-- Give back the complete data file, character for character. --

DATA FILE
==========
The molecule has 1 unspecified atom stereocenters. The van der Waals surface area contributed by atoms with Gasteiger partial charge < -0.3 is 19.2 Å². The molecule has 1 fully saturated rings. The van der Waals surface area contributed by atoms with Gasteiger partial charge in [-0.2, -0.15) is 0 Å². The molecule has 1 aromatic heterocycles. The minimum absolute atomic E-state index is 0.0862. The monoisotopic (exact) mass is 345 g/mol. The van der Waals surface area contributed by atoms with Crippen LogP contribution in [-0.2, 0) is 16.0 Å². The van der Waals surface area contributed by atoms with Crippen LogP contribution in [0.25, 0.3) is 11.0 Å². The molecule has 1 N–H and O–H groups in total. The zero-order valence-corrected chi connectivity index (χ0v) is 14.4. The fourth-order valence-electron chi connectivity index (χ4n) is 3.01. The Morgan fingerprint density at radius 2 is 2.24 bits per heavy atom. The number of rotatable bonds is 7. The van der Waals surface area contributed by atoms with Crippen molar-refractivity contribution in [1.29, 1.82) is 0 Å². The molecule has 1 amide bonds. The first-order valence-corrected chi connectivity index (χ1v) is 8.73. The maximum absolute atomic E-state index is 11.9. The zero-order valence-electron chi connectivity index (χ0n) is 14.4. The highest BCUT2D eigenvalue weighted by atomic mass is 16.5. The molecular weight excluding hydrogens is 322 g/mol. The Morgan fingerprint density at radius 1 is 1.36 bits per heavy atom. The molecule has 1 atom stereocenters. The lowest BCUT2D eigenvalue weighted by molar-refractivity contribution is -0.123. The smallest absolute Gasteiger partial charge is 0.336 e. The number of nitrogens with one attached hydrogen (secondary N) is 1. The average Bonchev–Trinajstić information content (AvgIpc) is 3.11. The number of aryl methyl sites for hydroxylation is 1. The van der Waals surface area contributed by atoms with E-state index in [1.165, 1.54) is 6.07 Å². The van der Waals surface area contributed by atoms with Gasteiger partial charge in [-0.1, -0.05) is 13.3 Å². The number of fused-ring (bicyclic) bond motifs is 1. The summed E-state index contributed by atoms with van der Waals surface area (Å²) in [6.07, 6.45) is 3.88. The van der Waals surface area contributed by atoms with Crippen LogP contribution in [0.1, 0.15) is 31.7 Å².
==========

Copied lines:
The molecule has 1 unspecified atom stereocenters. The van der Waals surface area contributed by atoms with Gasteiger partial charge < -0.3 is 19.2 Å². The molecule has 1 fully saturated rings. The van der Waals surface area contributed by atoms with Gasteiger partial charge in [-0.2, -0.15) is 0 Å². The molecule has 1 aromatic heterocycles. The minimum absolute atomic E-state index is 0.0862. The monoisotopic (exact) mass is 345 g/mol. The van der Waals surface area contributed by atoms with Crippen LogP contribution in [-0.2, 0) is 16.0 Å². The van der Waals surface area contributed by atoms with Crippen LogP contribution in [0.25, 0.3) is 11.0 Å². The molecule has 1 N–H and O–H groups in total. The zero-order valence-corrected chi connectivity index (χ0v) is 14.4. The fourth-order valence-electron chi connectivity index (χ4n) is 3.01. The Morgan fingerprint density at radius 2 is 2.24 bits per heavy atom. The number of rotatable bonds is 7. The van der Waals surface area contributed by atoms with Crippen molar-refractivity contribution in [1.29, 1.82) is 0 Å². The molecule has 1 amide bonds. The first-order valence-corrected chi connectivity index (χ1v) is 8.73. The maximum absolute atomic E-state index is 11.9. The zero-order valence-electron chi connectivity index (χ0n) is 14.4. The highest BCUT2D eigenvalue weighted by atomic mass is 16.5. The molecular weight excluding hydrogens is 322 g/mol. The Morgan fingerprint density at radius 1 is 1.36 bits per heavy atom. The molecule has 1 atom stereocenters. The lowest BCUT2D eigenvalue weighted by molar-refractivity contribution is -0.123. The smallest absolute Gasteiger partial charge is 0.336 e. The number of nitrogens with one attached hydrogen (secondary N) is 1. The average Bonchev–Trinajstić information content (AvgIpc) is 3.11. The number of aryl methyl sites for hydroxylation is 1. The van der Waals surface area contributed by atoms with E-state index in [1.165, 1.54) is 6.07 Å². The van der Waals surface area contributed by atoms with Gasteiger partial charge in [-0.1, -0.05) is 13.3 Å². The number of fused-ring (bicyclic) bond motifs is 1. The summed E-state index contributed by atoms with van der Waals surface area (Å²) in [6.07, 6.45) is 3.88. The van der Waals surface area contributed by atoms with Crippen LogP contribution in [0.1, 0.15) is 31.7 Å².